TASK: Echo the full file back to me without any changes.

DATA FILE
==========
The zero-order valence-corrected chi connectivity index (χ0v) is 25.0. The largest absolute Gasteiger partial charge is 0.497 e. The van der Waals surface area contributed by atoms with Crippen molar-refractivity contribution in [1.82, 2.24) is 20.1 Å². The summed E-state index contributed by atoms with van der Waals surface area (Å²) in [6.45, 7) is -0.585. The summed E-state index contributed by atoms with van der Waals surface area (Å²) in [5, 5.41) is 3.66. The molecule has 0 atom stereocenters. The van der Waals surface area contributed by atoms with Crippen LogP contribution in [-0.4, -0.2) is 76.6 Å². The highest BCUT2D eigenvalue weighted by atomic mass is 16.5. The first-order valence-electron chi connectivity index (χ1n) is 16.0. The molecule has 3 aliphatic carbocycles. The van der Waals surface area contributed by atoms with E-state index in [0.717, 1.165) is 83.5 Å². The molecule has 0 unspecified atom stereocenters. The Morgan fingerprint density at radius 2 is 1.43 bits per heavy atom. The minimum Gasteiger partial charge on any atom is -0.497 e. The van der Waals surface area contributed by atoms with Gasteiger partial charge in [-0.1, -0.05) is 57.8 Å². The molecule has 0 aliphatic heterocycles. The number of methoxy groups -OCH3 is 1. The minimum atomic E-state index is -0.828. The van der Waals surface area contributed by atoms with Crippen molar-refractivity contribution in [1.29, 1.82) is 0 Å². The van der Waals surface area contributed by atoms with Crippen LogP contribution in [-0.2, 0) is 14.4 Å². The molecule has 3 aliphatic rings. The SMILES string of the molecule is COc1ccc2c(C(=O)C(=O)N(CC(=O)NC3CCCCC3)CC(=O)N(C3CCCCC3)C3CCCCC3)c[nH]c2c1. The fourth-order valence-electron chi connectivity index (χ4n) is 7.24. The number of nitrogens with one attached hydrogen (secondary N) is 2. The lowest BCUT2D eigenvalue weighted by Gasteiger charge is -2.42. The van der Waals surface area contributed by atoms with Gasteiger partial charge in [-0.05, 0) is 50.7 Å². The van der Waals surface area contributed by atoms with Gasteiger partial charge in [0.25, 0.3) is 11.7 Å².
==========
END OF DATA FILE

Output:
The zero-order valence-corrected chi connectivity index (χ0v) is 25.0. The largest absolute Gasteiger partial charge is 0.497 e. The van der Waals surface area contributed by atoms with Crippen molar-refractivity contribution in [1.82, 2.24) is 20.1 Å². The summed E-state index contributed by atoms with van der Waals surface area (Å²) in [6.45, 7) is -0.585. The summed E-state index contributed by atoms with van der Waals surface area (Å²) in [5, 5.41) is 3.66. The molecule has 0 atom stereocenters. The van der Waals surface area contributed by atoms with Crippen LogP contribution in [-0.4, -0.2) is 76.6 Å². The highest BCUT2D eigenvalue weighted by atomic mass is 16.5. The first-order valence-electron chi connectivity index (χ1n) is 16.0. The molecule has 3 aliphatic carbocycles. The van der Waals surface area contributed by atoms with E-state index in [0.717, 1.165) is 83.5 Å². The molecule has 0 unspecified atom stereocenters. The Morgan fingerprint density at radius 2 is 1.43 bits per heavy atom. The minimum Gasteiger partial charge on any atom is -0.497 e. The van der Waals surface area contributed by atoms with Gasteiger partial charge in [-0.1, -0.05) is 57.8 Å². The molecule has 0 aliphatic heterocycles. The number of methoxy groups -OCH3 is 1. The minimum atomic E-state index is -0.828. The van der Waals surface area contributed by atoms with Crippen molar-refractivity contribution in [1.29, 1.82) is 0 Å². The van der Waals surface area contributed by atoms with Crippen LogP contribution in [-0.2, 0) is 14.4 Å². The molecule has 3 aliphatic rings. The SMILES string of the molecule is COc1ccc2c(C(=O)C(=O)N(CC(=O)NC3CCCCC3)CC(=O)N(C3CCCCC3)C3CCCCC3)c[nH]c2c1. The fourth-order valence-electron chi connectivity index (χ4n) is 7.24. The number of nitrogens with one attached hydrogen (secondary N) is 2. The lowest BCUT2D eigenvalue weighted by Gasteiger charge is -2.42. The van der Waals surface area contributed by atoms with Gasteiger partial charge in [-0.05, 0) is 50.7 Å². The van der Waals surface area contributed by atoms with Gasteiger partial charge in [0.25, 0.3) is 11.7 Å².